• Milk: Major buyers of milk from the farmers are schools and coffee shops which were both closed in lockdown. Since the cows couldn’t stop producing milk large quantities of milk had to be thrown away. It was not possible to process it and convert it to cheese, for example, as there were limited processing capacity and cold storage.
  • Chicken: The supply chain issue was no less for the chicken farmers. As the meat processing plants started to adopt COVID-related precautionary guidelines, there was a reduction in labour and reduced output. This meant that it was much cheaper for the farmers to euthanize their chicken than raise it for longer periods.

Foodservice-Level Food Waste

Figure 1: Restaurants and stores shut down in lockdown.

Many restaurants worldwide have had to shut down completely either due to COVID regulations or due to mounting business losses. The restaurants that were shut throughout lockdown had to throw away their stored goods as the lockdown lasted a couple of months. For example, in the UK, pubs had to throw away large amounts of their stored goods when they reopened after the first lockdown as it was expired by that time. The restaurants that were running during the lockdown had to adapt to the new irregular demands. Improper prediction of how much food to prepare for the next day or weeks have resulted in high food waste. This can be attributed to the change in consumer behaviour which included change in the frequency of the orders, the quantity and the composition of orders the restaurants received.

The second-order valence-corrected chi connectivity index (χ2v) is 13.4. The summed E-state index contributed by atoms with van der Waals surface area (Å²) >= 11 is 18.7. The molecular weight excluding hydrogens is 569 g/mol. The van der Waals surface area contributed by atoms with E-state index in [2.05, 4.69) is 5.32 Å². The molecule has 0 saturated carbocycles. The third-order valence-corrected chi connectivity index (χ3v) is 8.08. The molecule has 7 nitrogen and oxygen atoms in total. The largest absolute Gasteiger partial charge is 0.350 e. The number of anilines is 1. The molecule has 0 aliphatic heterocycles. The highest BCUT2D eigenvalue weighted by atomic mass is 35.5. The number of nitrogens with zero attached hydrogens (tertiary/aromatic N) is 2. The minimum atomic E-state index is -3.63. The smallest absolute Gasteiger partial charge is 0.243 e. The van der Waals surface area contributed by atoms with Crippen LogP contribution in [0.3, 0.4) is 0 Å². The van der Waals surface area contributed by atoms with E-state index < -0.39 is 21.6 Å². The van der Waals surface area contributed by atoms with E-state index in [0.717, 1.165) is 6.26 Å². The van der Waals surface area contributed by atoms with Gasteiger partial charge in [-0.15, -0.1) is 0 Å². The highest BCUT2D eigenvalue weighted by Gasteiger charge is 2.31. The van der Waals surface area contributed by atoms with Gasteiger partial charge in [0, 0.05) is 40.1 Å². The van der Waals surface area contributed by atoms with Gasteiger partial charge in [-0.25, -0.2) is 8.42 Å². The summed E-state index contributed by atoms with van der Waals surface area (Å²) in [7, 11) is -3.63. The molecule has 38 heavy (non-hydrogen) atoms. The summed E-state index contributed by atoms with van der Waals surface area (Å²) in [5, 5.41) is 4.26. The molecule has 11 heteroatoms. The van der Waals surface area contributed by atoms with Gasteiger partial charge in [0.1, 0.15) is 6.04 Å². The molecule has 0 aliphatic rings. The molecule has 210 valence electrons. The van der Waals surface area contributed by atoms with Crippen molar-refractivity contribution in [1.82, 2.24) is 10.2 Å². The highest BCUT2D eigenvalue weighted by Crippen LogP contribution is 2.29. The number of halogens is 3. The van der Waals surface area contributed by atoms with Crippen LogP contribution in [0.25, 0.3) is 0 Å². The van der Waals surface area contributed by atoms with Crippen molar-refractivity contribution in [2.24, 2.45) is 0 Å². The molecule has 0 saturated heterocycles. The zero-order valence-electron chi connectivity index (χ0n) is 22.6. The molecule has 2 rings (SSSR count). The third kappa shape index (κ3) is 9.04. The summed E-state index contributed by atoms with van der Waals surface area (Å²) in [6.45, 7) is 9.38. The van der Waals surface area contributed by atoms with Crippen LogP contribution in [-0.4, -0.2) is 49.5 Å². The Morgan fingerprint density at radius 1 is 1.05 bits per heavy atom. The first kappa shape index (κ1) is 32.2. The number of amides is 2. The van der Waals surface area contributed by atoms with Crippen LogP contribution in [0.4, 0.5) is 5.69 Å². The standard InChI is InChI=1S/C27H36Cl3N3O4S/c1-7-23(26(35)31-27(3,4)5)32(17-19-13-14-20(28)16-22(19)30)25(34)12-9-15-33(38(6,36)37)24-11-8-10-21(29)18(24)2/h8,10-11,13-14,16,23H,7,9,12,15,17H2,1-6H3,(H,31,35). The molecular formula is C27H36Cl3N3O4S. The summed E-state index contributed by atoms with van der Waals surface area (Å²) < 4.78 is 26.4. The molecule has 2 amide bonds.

Household-Level Food Waste

A common household behaviour in response to lockdowns was stockpiling. People were seen hoarding large amounts of food items when the lockdowns were announced as they suspected potential lack of food in supermarkets. This kind of behaviour leads to an increase in waste because households often mismanage surplus food (Thyberg and Tonjes, 2016). As explained by Ellison et al. (2020), “some households may be willing to incur waste associated with stockpiling if it provides a sense of security in a time of a scarcity or if it allows for more social distancing (fewer trips to the grocery store)”. Despite that, the net effect on the household level waste is unclear as the food prices are increasing.

Figure 2: The different levels of food waste generated in the parts of the world.